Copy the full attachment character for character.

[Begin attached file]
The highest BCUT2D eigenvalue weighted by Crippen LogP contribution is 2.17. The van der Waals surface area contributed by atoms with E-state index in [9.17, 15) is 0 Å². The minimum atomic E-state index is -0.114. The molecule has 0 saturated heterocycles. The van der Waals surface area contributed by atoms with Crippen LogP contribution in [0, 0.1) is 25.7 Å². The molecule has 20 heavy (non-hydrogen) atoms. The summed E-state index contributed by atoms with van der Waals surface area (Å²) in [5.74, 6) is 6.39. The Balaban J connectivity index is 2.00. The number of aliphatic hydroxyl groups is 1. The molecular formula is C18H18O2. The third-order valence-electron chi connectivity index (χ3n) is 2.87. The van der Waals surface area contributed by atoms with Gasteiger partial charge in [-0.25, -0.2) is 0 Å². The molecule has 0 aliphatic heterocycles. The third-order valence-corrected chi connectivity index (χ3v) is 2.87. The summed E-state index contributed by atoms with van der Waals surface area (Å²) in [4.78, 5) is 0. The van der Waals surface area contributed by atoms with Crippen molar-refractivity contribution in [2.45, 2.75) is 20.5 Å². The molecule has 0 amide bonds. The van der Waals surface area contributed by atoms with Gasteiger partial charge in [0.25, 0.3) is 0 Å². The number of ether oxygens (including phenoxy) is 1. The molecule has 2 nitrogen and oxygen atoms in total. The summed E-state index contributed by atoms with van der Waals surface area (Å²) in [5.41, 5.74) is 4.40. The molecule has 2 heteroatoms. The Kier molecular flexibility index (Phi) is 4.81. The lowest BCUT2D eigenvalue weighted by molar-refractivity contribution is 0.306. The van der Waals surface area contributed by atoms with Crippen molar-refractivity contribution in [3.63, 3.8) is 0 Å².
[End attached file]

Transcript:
The highest BCUT2D eigenvalue weighted by Crippen LogP contribution is 2.17. The van der Waals surface area contributed by atoms with E-state index in [9.17, 15) is 0 Å². The minimum atomic E-state index is -0.114. The molecule has 0 saturated heterocycles. The van der Waals surface area contributed by atoms with Crippen LogP contribution in [0, 0.1) is 25.7 Å². The molecule has 20 heavy (non-hydrogen) atoms. The summed E-state index contributed by atoms with van der Waals surface area (Å²) in [5.74, 6) is 6.39. The Balaban J connectivity index is 2.00. The number of aliphatic hydroxyl groups is 1. The molecular formula is C18H18O2. The third-order valence-electron chi connectivity index (χ3n) is 2.87. The van der Waals surface area contributed by atoms with Gasteiger partial charge in [-0.25, -0.2) is 0 Å². The molecule has 0 aliphatic heterocycles. The third-order valence-corrected chi connectivity index (χ3v) is 2.87. The summed E-state index contributed by atoms with van der Waals surface area (Å²) in [4.78, 5) is 0. The van der Waals surface area contributed by atoms with Crippen molar-refractivity contribution in [2.45, 2.75) is 20.5 Å². The molecule has 0 amide bonds. The van der Waals surface area contributed by atoms with Gasteiger partial charge in [0.25, 0.3) is 0 Å². The number of ether oxygens (including phenoxy) is 1. The molecule has 2 nitrogen and oxygen atoms in total. The summed E-state index contributed by atoms with van der Waals surface area (Å²) in [5.41, 5.74) is 4.40. The molecule has 2 heteroatoms. The Kier molecular flexibility index (Phi) is 4.81. The lowest BCUT2D eigenvalue weighted by molar-refractivity contribution is 0.306. The van der Waals surface area contributed by atoms with Crippen molar-refractivity contribution in [3.63, 3.8) is 0 Å².